Sales Begin on the Street, Not in Stores
Retail is changing – this is not revelatory news. Particularly over the last few years, the business of retail has continued to shift from the transaction of money for goods, to a curated and multi-layered experience. As retailers become more sophisticated in offering unique customer experiences, it has many asking – where does this curated experience begin and end? Is it confined to a store? Does it begin as you approach a store on the street? Or has it begun with the targeted advertising you see on your social media accounts or Instagram feeds from your friends?
Gehl and Related Companies, a global real-estate firm, have been exploring this question at Rosemary Square, formerly known as CityPlace, a mixed-use development located in West Palm Beach, Florida. There, we’re creating an ecosystem of experiences that blurs the line between retail and public spaces, adding value to the customer journey while driving retail success.
CREATING AN ECOSYSTEM
Key to this exploration is the fact that successful places are an ecosystem – a complex network of things that interact with each other and the environment that surrounds them. In a flourishing ecosystem, the type and quality of the environment has a profound effect on its success. And this is where Gehl’s expertise lies; we create environments that integrate the parts into one seamless system. Critical to Gehl’s approach is that we begin by asking, what kind of life do we want to invite? With this vision in place, we then design a physical environment that will support it. For mixed-use developments, this means that the retail and public space strategies should work as two parts of one system, connecting people to people and people to place.
From CityPlace to a Place in the City
Related Companies developed CityPlace in 2000 with great success. It was one of the first outdoor lifestyle centers that integrated public space, retail, living and work. Since its opening nearly 20 years ago, West Palm Beach has strengthened its downtown and grown exponentially. A combination of dramatic change in the surrounding context and the retail industry, led Related to conclude that it was time for the destination to transform into an exciting live-work-experience neighborhood.
In 2016, Gehl performed a Public Space Public Life (PSPL) Survey, a data-driven tool that captures the performance of public spaces and how people inhabit these spaces through ethnographic observations, mapping and quantitative and qualitative data collection. We learned from the PSPL Survey that the plaza at CityPlace, beloved by West Palm Beach residents, is the second most visited public space in the city. We also learned that while the plaza, the heart of the development, was performing well, the rest of the system was not experiencing the same public life or retail success.
With this increased understanding of how the property was performing, Gehl created a clear vision and strategy that would take the development from an outdoor lifestyle mall – CityPlace – to a place in the city. Making CityPlace a place in the city means that locals and visitors alike should experience CityPlace as an authentic West Palm Beach district. The strategy focused on integrating retail curation, public space experience, and cultural programing in a way that feels both intentional and spontaneous. A place that offers events, shopping, and entertainment that is rooted in the local context. Additionally, the strategy stressed the importance of the parts of the ecosystem; working in unison not just at the Main Plaza, but across the entire development and even into the adjacent city neighborhoods.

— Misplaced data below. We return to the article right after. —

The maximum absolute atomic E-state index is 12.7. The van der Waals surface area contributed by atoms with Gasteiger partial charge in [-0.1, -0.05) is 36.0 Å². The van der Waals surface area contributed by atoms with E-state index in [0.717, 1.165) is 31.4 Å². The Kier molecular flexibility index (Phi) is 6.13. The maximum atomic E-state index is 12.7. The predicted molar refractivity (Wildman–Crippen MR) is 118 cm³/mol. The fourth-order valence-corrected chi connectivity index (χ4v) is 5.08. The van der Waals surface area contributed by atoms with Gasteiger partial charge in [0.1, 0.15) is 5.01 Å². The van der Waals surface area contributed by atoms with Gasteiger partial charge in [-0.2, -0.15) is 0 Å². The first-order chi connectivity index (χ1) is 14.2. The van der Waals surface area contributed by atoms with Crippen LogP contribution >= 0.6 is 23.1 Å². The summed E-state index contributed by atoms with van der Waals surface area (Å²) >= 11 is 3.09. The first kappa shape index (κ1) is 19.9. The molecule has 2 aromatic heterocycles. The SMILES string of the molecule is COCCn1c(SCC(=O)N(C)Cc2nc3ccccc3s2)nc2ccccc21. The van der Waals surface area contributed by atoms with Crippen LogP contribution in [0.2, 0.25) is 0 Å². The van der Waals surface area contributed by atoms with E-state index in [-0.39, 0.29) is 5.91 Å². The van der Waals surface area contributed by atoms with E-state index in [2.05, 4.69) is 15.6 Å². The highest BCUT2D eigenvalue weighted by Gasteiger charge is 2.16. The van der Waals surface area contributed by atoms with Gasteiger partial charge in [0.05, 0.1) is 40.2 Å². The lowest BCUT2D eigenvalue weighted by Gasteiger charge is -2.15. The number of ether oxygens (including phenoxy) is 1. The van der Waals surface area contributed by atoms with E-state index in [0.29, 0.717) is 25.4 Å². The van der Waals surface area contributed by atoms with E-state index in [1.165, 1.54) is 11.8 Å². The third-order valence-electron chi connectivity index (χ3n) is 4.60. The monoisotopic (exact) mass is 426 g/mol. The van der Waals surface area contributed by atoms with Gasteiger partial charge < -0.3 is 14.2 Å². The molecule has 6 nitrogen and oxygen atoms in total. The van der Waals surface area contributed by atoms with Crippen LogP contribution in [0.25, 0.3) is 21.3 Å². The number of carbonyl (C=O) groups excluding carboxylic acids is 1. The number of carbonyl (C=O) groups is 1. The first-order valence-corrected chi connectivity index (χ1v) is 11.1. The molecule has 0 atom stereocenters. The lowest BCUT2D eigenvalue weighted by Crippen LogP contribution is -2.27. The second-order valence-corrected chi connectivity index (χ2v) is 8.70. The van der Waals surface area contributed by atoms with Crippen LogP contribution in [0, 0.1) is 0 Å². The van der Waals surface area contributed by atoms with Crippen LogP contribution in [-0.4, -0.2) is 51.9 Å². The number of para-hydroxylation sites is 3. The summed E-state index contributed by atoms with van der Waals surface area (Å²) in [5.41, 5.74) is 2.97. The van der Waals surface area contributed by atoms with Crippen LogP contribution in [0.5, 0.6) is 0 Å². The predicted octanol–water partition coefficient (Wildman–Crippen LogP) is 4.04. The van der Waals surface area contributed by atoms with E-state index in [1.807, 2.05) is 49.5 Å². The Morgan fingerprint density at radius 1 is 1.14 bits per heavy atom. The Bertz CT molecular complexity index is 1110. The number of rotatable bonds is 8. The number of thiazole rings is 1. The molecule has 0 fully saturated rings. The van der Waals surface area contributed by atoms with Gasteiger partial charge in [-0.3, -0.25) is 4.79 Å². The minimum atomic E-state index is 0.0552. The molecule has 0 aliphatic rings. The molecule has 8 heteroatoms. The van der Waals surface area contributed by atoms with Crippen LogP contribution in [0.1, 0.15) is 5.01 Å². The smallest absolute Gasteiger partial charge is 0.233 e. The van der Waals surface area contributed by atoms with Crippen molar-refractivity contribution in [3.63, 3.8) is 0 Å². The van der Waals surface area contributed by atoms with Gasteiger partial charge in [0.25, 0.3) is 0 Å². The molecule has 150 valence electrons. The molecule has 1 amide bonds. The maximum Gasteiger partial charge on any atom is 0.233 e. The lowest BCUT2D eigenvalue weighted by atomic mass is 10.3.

Related brought together a multi-disciplinary group of consultants* to put this strategy into motion. Gehl worked on the overall strategy for the development and the redesign of CityPlace and the plaza while temporary activations began to build excitement for the longer-term change coming to the development. From turning an empty Macy’s into a pop-art icon and exhibit space (CultureLab), to pop-up stores that featured small-local purveyors, and curated events such as a weekly farmer’s market, projects big and small continue to bring interesting and unique changes, even during construction.
In Spring 2019, Related launched its rebranding of CityPlace as Rosemary Square to coincide with the completion of the first phase of the street redesign. The first several blocks of Rosemary Avenue are now a curbless street offering a comfortable stroll alongside lush native planting and a variety of shopping and dining experiences. As the transformation continues, it will not only be a retail and entertainment destination, but an everyday place where shared experiences around arts and culture, food, entertainment, living and working coexist. Rosemary Square will continue to be a place in the city where locals grab coffee on their morning commute and where the community gathers for celebrations – only now, they will be surrounded by new shade trees and flowers, public seating, and a range of unique local experiences. All solidifying the fact that it is a vibrant neighborhood in the heart of West Palm Beach.
Public Life as a decision-making tool
Great places are never finished. They require continuous refinement to keep up with changes in culture and to respond to the evolving surroundings. Moving forward, Related will monitor the performance of Rosemary Square by collecting public life data. With this data about how the system is performing, they can create a data-refined experience for the customer journey, from beginning to end. We are excited to continue our collaboration with Related as we watch the transformation unfold.
Originally posted September 13, 2019 and republished with permission by Gehl. https://gehlpeople.com/blog/sales-begin-on-the-street-not-in-stores/